After a candy break (a custom I picked up from Mr. Blake, who bought us candy every Friday to keep us awake), I talked about my work in the Worcester Art Museum, examining photographs of the coins provided by the museum, identifying and assigning specific issues to each one, and filling in the data on our software. I showed them photos of the first coin I worked on, a silver denarius of the Roman emperor Galba from 68-69 C.E. Alongside the WAM-supplied images were pictures of a better-preserved example of the same issue, for a clearer image of what the coin might have looked like in the past, and a sample catalog entry for a coin of this sort. There were also photos of the other Roman imperial coins I was working on, screenshots of my catalog work, and candids of our class in action at the Worcester Art Museum.
Wrapping up my presentation, the point I made sure to touch upon the most was the fact that these were real coins we were working with, with our own hands, that these are what survive from the ancient world today. The research we are doing identifying and cataloging these coins will be valuable contributions to existing databases and will help numismatists of the future identify any yet-to-be identified coins. In my closing remarks, I left the class with a question: what will we leave behind for people of the future? If coins are what outlived their creators and are what we have today to piece together their lives in the past, what will our coins say about us?
After reading the acknowledgements on my last slide, I did not expect to receive so much applause in the classroom. This was my first time speaking to a class as a guest presenter, and I could not be any happier with the response I got from my audience. I was overjoyed to see the students so curious about ancient coins and about a different field of the Classics. It was after this moment that I could not be prouder to be a Nobles graduate.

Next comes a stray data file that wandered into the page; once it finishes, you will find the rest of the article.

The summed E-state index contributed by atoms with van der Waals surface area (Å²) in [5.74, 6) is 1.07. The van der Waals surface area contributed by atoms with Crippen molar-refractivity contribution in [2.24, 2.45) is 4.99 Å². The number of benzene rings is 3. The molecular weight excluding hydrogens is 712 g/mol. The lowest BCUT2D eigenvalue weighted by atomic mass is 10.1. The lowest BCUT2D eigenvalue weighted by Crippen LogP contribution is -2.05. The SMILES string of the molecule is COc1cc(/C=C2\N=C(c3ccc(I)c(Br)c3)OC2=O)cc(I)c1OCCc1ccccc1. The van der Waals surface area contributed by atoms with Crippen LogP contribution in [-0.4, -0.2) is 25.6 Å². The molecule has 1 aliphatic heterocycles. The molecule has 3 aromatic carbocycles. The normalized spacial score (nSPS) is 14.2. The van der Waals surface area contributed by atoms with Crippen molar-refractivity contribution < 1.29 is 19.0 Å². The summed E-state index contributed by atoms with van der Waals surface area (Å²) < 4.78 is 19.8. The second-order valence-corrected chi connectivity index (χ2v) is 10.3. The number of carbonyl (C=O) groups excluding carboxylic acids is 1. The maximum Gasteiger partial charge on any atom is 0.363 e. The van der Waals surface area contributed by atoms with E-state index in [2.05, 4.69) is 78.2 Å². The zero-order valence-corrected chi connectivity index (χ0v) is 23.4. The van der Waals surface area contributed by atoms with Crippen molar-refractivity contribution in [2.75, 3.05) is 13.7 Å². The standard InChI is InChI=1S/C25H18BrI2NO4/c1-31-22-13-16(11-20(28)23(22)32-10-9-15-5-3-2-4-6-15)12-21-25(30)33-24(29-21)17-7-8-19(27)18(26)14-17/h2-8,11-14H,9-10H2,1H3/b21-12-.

With Mr. Ulrich (L) and Mr. Blake (R).
Thinking back to why I wanted to give this presentation, I remember that this time last year, when I was a student in this class, Mr. Blake invited his friend and former colleague, Professor Mires of Salem State University, to talk to us about underwater archaeology and his work on the Antikythera shipwreck. It was this brief glimpse into a new side of the field that inspired me to pursue the Classics in college. I never knew that I was going to be working with actual coins that ancient Greeks and Romans used in the past. I had no clue that I would be inspired by my Ancient Coins class to prepare and give this presentation. Now, I, once a student in History of Ancient Greece, was a guest speaker to a group of students one to two years younger than me.
I hope I can provide a different view to the Classics to the current Nobles students like Professor Mires did for me. I do not know how else I would have realized the sheer vastness of the field that stretches beyond language and history. Furthermore, I want to show these students that the Classics concerns not only the past, but the present and the future as well. What Professor Smith, my Ancient Coins classmates, and I are doing now will be for the present and future of the Classics. I hope my presentation carried those messages to the younger students, and I look forward to speaking about my work in the Classics again.